A gripping novel about love, friendship and discontent ...
Joanna Trollope is the author of eagerly awaited and sparklingly
readable novels often centred around the domestic nuaunces and
dilemmas of life in present-day England. She has also written a
number of historical novels and Britannia's Daughters, a study of
women in the British Empire.
Joanna Trollope was born in Gloucestershire and now lives in London. She was appointed OBE in the 1996 Queen's Birthday Honours List for services to literature.
The men in this delightfully sage novel of domesticity by bestselling British author Trollope ( The Rector's Wife ) are lifelong friends Hugh and James--each 60-ish, sexy, appealing. The ``girls''--Julia and Kate--are a fair bit younger. Hugh, a handsome TV celeb, suffers when his popularity fades while his perfect wife Julia, lovely mother of their angelic twins, bursts into the lucrative limelight of a new TV career. Fretting resentfully, Hugh decamps. His friend James, a comfortably well-off writer/tutor, lives with Kate, who is a waitress at Pasta Please and volunteers at a woman's shelter. In search of a trendier, independent lifestyle, restless Kate finds a flat and tries to whisk away her teenaged daughter, funky-haired Joss. Both families fall apart, both interact with each other and draw into their orbits a clutch of splendidly drawn minor characters--choral kibbitzers and would-be paramours--who activate the fateful choices of James and Kate and Hugh and Julia. Noteworthy among them is shrewd, venerable Miss Bachelor, regularly setting all straight with her pithy wisdom. Underlying the novel's richly orchestrated movement of leave-takings and homecomings is the view that a loving, cozy home life--whether rowdy or serene--is a blessing to be trifled with at one's peril. Insightful and prolific Trollope, a descendent of Victorian novelist Anthony, also writes romances as Caroline Harvey. Literary Guild alternate. (Sept.)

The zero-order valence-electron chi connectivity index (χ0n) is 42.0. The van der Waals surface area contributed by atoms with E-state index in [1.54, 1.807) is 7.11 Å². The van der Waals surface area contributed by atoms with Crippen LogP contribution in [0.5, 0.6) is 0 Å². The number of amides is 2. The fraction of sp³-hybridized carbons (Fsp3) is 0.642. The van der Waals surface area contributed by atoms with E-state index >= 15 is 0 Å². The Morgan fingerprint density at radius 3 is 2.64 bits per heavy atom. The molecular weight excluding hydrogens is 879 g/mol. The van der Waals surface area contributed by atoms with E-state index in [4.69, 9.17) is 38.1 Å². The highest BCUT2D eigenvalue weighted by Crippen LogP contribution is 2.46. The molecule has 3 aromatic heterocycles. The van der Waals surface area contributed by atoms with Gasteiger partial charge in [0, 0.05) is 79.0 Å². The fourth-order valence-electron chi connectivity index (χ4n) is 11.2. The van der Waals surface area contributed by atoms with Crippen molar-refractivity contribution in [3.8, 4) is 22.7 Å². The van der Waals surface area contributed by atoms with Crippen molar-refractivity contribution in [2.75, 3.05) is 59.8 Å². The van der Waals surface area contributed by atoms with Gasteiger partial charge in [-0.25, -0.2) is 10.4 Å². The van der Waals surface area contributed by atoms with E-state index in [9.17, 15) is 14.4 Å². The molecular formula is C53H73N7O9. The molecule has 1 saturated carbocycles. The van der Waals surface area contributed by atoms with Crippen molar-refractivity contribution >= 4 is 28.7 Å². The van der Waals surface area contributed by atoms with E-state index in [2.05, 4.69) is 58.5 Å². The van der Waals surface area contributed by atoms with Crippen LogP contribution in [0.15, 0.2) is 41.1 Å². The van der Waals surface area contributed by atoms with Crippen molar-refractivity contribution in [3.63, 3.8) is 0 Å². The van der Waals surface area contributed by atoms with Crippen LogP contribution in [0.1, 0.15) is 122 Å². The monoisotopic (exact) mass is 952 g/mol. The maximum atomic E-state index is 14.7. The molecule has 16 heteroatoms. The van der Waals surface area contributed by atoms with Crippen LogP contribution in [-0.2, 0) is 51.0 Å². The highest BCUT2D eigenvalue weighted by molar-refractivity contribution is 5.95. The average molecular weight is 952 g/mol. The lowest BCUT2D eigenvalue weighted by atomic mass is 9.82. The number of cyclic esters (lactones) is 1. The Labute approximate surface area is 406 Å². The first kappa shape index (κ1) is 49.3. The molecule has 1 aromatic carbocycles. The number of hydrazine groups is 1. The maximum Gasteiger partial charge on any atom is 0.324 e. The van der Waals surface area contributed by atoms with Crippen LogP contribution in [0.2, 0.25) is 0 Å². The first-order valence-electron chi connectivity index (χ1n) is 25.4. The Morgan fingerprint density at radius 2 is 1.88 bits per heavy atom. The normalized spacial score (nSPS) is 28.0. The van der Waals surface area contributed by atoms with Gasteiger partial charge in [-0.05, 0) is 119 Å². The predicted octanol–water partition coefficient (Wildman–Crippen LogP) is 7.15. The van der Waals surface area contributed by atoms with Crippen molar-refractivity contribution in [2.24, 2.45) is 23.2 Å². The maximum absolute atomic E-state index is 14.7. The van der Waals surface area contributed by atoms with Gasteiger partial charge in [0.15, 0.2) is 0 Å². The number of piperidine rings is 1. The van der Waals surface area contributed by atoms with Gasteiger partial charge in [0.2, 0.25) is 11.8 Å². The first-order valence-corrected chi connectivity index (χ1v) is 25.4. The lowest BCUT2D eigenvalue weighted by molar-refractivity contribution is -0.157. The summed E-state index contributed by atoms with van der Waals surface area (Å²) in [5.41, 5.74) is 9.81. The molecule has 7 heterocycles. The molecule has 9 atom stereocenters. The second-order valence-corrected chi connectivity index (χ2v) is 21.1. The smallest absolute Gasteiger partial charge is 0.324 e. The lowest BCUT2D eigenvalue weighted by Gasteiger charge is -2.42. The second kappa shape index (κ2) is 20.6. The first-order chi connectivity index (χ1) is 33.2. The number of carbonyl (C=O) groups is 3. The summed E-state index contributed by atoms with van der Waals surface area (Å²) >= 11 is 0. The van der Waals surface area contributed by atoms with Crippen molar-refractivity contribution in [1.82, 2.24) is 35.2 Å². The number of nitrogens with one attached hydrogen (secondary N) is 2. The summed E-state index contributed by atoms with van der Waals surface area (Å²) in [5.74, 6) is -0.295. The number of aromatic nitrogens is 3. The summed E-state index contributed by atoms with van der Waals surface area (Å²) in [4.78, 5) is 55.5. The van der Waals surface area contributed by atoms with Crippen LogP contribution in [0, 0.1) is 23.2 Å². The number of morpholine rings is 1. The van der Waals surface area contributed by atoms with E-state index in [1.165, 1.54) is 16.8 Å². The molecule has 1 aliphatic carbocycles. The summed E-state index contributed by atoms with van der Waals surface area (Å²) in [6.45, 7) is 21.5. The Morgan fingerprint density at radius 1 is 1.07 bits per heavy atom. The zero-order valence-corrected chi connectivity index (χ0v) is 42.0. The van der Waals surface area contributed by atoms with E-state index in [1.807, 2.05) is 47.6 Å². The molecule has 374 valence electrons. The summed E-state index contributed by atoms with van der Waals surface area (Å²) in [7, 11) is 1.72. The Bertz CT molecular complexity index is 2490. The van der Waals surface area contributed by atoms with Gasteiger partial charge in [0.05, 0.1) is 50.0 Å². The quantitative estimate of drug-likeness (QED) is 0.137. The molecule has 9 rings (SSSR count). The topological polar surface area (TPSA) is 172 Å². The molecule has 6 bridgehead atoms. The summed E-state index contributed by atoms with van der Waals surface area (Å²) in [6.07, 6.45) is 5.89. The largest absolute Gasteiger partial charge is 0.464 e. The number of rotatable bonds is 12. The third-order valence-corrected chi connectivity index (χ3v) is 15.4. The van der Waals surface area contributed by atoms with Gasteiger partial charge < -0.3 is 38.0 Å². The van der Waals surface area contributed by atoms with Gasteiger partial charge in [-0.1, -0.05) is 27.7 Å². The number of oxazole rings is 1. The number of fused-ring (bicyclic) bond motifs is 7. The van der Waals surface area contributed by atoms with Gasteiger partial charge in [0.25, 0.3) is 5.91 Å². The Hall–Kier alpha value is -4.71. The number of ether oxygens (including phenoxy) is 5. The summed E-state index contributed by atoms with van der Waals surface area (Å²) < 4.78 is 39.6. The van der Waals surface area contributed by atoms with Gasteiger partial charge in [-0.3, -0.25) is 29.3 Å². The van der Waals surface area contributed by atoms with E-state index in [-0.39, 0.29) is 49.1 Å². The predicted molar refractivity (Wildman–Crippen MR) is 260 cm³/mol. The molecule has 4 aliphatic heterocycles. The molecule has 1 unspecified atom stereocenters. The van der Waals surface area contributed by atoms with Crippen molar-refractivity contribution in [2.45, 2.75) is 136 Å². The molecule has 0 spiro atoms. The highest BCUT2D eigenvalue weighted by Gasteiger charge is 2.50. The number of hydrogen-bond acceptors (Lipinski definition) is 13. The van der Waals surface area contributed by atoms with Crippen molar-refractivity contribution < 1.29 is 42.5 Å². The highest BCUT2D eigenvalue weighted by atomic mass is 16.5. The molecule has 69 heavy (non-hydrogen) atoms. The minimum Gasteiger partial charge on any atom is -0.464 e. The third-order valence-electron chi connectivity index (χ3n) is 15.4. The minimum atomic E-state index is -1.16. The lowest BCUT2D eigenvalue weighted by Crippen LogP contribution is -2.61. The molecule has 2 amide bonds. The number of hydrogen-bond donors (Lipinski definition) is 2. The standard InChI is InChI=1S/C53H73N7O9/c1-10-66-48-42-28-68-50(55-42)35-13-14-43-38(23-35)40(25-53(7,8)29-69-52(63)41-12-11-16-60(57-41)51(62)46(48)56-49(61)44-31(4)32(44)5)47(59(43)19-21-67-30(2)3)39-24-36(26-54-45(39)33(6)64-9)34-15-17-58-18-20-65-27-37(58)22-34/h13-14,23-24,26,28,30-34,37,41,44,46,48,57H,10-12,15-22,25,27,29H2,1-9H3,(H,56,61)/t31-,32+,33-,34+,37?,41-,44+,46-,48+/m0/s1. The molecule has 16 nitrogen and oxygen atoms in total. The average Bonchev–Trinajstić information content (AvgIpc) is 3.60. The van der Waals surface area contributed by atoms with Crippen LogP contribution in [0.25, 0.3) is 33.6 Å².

"One of the finest chroniclers of the way we live now" *
Independent on Sunday *
"The queen of the domestic dilemma...observant and emphatic" * The Sunday Times *
"A rare pleasure to find characters so likeable that one cares what becomes of them" * Evening Standard *
"A delight. Trollope is never less than graceful and searchingly observant" * Independent *
"Wholly enjoyable" * The Times *